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UBC Theses and Dissertations

Privacy needs of women hospitalized for gynecological surgery Anderson, Lynda May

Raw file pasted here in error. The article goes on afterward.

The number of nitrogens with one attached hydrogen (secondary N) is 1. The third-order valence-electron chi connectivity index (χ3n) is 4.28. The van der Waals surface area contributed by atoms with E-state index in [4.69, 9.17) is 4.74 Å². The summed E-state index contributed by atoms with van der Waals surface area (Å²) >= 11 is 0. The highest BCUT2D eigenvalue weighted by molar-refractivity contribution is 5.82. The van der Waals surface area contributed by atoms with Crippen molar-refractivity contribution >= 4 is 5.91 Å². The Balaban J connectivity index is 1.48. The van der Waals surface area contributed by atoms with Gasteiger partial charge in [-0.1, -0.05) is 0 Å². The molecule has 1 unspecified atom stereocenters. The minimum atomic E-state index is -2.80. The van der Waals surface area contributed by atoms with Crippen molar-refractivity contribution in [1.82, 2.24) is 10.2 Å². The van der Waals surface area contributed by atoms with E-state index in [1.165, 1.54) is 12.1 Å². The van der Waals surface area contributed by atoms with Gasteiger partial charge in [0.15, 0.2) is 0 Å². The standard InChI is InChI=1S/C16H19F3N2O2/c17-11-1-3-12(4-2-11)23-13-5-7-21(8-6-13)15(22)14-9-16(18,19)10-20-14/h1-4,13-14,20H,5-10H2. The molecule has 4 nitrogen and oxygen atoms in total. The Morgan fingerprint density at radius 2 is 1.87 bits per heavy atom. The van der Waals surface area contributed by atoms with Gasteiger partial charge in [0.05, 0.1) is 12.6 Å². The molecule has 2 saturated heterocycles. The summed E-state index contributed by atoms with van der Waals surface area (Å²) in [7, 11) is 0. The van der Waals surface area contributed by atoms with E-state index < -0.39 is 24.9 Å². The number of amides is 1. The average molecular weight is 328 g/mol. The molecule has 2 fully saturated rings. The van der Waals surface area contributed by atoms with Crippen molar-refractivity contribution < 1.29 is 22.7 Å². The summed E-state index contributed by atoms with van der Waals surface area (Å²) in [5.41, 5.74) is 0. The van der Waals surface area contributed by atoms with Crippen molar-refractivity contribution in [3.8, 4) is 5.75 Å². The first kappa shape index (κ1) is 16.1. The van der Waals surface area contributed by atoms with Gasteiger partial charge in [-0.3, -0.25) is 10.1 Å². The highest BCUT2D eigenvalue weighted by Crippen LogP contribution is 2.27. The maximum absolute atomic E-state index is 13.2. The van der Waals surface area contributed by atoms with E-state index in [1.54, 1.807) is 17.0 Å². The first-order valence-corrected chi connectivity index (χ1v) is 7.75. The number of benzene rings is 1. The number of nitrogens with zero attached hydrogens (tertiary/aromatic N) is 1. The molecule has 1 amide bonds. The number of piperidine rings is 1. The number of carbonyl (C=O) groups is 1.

This phenomenological study was designed to explore the privacy needs of gynecological patients, as perceived by the clients during hospitalization, for the purpose of adding to knowledge and understanding of patients' privacy. Data were collected through sixteen in-depth interviews with eight recently hospitalized patients. The interviews were tape-recorded and transcribed verbatim for each participant. Data were analyzed using Giorgi's (1975) procedure. Analysis of participants' accounts revealed that privacy was important to participants' maintenance of their self-identity. Characteristics of privacy that participants identified as helping to maintain their self-identity included providing time alone for contemplation and helping to control interactions with others. Participants reported that privacy was important for their comfort during situations involving nursing care, basic needs and social interactions with others. Participants suggested that even though they reduced their expectations of privacy during the hospital stay, their privacy needs in hospital were at times still not met. Factors within the hospital setting that contributed or detracted from participants' hospital privacy included behavior of the nurses, doctors, roommates and the physical environment of the hospital. Participants indicated that nurses were the main factor in meeting privacy needs especially while caring for participants and participants' roommates. The findings of this study indicated that participants were willing to trade some privacy for health care. However, participants still valued privacy and considered it important during their hospital stay. There is a lack of research on privacy and acute care hospitalization. Recommendations for further nursing research, nursing practice, nursing education and nursing administration, based on the findings of this study, are presented in the final chapter of the study.

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